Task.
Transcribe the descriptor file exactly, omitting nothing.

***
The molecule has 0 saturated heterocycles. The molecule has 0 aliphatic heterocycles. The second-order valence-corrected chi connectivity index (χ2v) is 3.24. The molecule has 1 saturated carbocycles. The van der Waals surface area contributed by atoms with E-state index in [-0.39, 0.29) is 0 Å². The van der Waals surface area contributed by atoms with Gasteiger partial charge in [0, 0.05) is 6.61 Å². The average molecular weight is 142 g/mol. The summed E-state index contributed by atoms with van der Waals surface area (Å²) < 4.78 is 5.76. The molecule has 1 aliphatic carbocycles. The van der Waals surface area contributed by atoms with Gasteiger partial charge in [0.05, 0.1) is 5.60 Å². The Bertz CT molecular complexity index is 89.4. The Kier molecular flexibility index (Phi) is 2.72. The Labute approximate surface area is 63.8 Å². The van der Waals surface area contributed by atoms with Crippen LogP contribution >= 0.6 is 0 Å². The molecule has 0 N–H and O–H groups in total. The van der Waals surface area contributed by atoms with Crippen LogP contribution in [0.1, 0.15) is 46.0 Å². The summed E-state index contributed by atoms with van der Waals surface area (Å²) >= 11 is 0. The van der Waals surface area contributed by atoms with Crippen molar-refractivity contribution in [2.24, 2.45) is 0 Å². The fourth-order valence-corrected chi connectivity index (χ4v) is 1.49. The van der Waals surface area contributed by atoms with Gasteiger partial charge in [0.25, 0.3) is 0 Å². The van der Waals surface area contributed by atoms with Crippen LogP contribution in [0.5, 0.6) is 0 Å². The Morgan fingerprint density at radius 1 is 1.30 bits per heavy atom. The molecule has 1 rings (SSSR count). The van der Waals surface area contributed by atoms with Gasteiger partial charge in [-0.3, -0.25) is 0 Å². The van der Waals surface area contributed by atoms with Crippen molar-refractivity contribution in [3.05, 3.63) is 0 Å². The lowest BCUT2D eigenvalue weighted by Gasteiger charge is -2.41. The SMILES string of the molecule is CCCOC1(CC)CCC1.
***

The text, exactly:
The molecule has 0 saturated heterocycles. The molecule has 0 aliphatic heterocycles. The second-order valence-corrected chi connectivity index (χ2v) is 3.24. The molecule has 1 saturated carbocycles. The van der Waals surface area contributed by atoms with E-state index in [-0.39, 0.29) is 0 Å². The van der Waals surface area contributed by atoms with Gasteiger partial charge in [0, 0.05) is 6.61 Å². The average molecular weight is 142 g/mol. The summed E-state index contributed by atoms with van der Waals surface area (Å²) < 4.78 is 5.76. The molecule has 1 aliphatic carbocycles. The van der Waals surface area contributed by atoms with Gasteiger partial charge in [0.05, 0.1) is 5.60 Å². The Bertz CT molecular complexity index is 89.4. The Kier molecular flexibility index (Phi) is 2.72. The Labute approximate surface area is 63.8 Å². The van der Waals surface area contributed by atoms with Crippen LogP contribution >= 0.6 is 0 Å². The molecule has 0 N–H and O–H groups in total. The van der Waals surface area contributed by atoms with Crippen LogP contribution in [0.1, 0.15) is 46.0 Å². The summed E-state index contributed by atoms with van der Waals surface area (Å²) >= 11 is 0. The van der Waals surface area contributed by atoms with Crippen molar-refractivity contribution in [2.24, 2.45) is 0 Å². The fourth-order valence-corrected chi connectivity index (χ4v) is 1.49. The van der Waals surface area contributed by atoms with Gasteiger partial charge in [0.25, 0.3) is 0 Å². The van der Waals surface area contributed by atoms with Crippen LogP contribution in [0.5, 0.6) is 0 Å². The Morgan fingerprint density at radius 1 is 1.30 bits per heavy atom. The molecule has 1 rings (SSSR count). The van der Waals surface area contributed by atoms with Gasteiger partial charge in [-0.3, -0.25) is 0 Å². The van der Waals surface area contributed by atoms with Crippen molar-refractivity contribution in [3.05, 3.63) is 0 Å². The lowest BCUT2D eigenvalue weighted by Gasteiger charge is -2.41. The SMILES string of the molecule is CCCOC1(CC)CCC1.